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Top 5 Takeaways from SMX Advanced

June 8, 2015

SMX Advanced Seattle 2015

It’s been a crazy four years since I attended my first SMX Advanced, in Seattle. While some things remain constant, so much has evolved in the land of SEO, SEM, social media, attribution, and mobile.

With so much rich, jam-packed information that you would come to expect from an event like this, drilling down to just five key takeaways was a toughie but necessary in order to reflect on learnings and most importantly apply them. So without further ado, here are my top highlights from SMX Advanced 2015:

1. Top the SERP with Rich Answers

Rich Answers

Eric Enge’s Example of a Rich Answer

For a long time, video has been one of my favorite ways to easily break into Page 1 in the Search Engine Results Page (SERP). Now, Rich Answers provide another great option to help dominate those first page results.

Eric Enge conducted a study of almost 900,000 different queries and found that around 20% of the time, Google served up a Rich Answer. Rich Answers are the answer boxes that appear at the very top of the page (yes, even above sites like Wikipedia) when a commonly asked question is searched on. It can display in a variety of ways, including tables, tabs, lists, charts, even drop down menus. Having a rich answer result allows your site to leap over all other results and significantly increase traffic to your page, even if you have a domain with lower authority.

So how do you get a Rich Answer? Rich Answers require you having a dedicated page on your website that provides a simple, clear answer to a question. Your content should not just focus on a keyword or phrase, but the context of it.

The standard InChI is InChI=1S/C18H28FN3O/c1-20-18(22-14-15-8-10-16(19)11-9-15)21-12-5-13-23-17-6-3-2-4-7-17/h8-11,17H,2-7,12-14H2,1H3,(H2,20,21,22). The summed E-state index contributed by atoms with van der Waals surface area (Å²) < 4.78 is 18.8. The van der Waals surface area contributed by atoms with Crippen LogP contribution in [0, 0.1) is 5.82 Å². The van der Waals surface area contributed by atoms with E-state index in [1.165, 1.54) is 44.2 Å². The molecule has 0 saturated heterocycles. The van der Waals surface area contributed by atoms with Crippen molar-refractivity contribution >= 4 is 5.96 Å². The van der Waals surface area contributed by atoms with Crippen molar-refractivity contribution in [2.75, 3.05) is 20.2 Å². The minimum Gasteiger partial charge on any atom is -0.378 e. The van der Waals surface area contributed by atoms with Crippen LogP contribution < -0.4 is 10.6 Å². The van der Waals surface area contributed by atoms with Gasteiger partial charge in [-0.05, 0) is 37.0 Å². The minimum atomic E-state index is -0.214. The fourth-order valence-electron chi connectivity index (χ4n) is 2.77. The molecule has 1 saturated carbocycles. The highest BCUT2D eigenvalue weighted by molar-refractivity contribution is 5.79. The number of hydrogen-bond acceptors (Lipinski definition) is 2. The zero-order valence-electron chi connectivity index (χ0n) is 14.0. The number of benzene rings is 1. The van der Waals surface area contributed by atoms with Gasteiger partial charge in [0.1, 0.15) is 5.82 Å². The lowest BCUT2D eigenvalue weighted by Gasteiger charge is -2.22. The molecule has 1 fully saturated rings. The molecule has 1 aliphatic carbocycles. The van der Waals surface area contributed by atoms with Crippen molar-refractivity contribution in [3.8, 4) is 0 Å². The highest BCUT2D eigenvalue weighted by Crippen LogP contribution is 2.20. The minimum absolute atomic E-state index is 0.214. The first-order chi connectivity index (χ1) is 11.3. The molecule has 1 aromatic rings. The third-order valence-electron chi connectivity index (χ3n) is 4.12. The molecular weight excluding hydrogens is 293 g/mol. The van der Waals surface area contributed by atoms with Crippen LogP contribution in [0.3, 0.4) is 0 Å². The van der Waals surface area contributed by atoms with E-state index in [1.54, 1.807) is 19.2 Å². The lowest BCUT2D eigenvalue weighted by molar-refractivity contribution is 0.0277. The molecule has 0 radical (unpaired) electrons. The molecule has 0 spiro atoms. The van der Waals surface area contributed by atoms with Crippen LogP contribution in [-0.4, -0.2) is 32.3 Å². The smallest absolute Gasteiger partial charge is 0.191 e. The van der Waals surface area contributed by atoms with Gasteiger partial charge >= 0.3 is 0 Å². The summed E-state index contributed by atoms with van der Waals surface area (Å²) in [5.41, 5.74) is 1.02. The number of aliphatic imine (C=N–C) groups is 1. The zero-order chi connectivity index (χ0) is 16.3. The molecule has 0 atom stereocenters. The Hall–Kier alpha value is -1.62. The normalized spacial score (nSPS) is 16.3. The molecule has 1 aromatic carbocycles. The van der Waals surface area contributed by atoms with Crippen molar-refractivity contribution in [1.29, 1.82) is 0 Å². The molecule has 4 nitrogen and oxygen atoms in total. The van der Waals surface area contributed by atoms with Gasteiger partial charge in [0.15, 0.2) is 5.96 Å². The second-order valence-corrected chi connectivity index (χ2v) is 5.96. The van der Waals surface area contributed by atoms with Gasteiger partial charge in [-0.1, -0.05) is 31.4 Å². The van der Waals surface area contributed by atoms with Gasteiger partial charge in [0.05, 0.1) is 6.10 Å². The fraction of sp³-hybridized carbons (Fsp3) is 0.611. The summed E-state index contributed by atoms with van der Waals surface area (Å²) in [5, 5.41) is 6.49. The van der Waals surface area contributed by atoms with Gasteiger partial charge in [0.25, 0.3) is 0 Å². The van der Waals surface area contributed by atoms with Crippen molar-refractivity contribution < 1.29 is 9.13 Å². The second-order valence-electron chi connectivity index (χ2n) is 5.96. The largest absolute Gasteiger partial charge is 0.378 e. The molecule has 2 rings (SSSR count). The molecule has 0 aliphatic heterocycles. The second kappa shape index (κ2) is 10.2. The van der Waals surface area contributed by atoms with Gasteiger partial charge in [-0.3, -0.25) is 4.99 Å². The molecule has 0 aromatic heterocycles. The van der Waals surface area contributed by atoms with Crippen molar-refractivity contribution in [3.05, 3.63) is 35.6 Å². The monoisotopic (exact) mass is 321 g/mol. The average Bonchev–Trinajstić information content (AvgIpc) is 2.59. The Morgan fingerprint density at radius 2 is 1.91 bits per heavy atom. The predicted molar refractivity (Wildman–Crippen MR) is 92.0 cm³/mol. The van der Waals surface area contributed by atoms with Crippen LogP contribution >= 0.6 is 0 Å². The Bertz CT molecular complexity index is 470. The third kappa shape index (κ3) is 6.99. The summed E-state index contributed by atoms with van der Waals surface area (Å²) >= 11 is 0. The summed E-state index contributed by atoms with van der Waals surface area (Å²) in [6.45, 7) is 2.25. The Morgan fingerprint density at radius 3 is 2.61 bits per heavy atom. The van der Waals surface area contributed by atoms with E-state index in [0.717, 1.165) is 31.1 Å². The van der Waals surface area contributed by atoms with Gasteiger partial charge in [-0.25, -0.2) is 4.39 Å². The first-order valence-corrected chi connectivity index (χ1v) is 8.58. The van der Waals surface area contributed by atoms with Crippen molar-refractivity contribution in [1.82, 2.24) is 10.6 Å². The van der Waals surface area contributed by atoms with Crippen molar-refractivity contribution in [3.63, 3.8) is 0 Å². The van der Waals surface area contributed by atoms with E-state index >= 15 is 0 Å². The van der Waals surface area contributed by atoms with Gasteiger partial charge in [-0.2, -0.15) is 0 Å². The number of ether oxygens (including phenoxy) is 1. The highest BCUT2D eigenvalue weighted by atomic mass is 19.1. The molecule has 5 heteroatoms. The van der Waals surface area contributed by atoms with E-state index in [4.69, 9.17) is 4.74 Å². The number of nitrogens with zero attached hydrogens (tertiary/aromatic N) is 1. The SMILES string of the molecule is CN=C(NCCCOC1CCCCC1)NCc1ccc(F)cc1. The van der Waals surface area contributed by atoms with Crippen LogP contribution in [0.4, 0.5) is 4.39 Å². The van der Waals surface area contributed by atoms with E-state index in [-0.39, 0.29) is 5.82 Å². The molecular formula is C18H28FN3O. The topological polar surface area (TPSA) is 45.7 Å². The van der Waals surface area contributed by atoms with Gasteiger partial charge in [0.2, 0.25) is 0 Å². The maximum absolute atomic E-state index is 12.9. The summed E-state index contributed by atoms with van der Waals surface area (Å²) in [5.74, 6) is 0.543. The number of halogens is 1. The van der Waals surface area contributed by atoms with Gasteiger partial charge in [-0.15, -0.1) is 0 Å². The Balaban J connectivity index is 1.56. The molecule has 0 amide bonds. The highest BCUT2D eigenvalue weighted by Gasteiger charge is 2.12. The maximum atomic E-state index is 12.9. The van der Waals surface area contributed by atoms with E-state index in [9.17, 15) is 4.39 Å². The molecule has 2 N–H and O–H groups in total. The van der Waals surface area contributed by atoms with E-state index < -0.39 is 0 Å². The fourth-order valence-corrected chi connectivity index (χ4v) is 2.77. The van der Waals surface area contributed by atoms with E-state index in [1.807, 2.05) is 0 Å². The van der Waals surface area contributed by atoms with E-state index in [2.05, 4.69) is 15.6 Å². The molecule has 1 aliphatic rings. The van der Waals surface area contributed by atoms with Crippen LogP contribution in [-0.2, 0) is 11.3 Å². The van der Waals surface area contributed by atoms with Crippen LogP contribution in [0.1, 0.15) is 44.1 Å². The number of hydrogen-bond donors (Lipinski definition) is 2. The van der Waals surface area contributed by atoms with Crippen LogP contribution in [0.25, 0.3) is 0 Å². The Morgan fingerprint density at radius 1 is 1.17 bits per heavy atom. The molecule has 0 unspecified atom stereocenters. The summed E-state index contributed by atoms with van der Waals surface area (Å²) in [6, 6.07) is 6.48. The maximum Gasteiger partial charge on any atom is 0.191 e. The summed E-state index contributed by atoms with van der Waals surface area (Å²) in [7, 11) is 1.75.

For a strong chance of generating a Rich Answer in Google, Eric recommends:

  1. Identifying a simple question that people are commonly searching for
  2. Providing a direct answer on a dedicated page on your website
  3. Offering value added information to accompany your answer

Eric managed to get a Rich Answer result in the SERP within 3 days of publishing it. As part of the content, he shared the page on Google+ and submitted the URL through Google Search Console (aka Webmaster Tools).

2. Test the Things that Matter

Testing Methodology Framework

Ryan Hutching’s Framework for Testing

Testing is such a broad topic that sometimes it can be difficult to know where to focus. With many years of experience under his belt, Ryan Hutchings shared an extremely practical framework when it comes to testing the things that are going to make a difference. When you are looking to make improvements, you test things that fit within the equation (see above).

Since you will rarely be able to influence a person’s motivation (4m), Ryan recommends that you focus your tests around the following, in priority order:

  • Reducing Friction (f) – e.g. reducing options
  • Improving clarity of your Value Proposition (3v)
  • Reducing anxiety (2a) – e.g. badges, certifications, customer testimonials
  • Increasing incentive (i) – e.g. discount, gift, prize

3. Use Gap Analysis to Manage SEO Expectations

SEO Gap Analysis Scorecard

Jessica Bowman’s SEO Scorecard

I’ve used gap analysis for a lot of things, but for some reason SEO has rarely been one of them. Jessica Bowman shared a wonderful way to use gap analysis that can be used to simply communicate SEO objectives, priorities and progress to management. It is particularly useful if management feels that SEO progress is taking longer than expected and are asking, “What happened?”.

The key areas of assessment should cover:

  1. SEO Tactics and Strategies: Where the key pillars are Crawling and Indexing, Content, Internal Links, External Links and Mentions, User Experience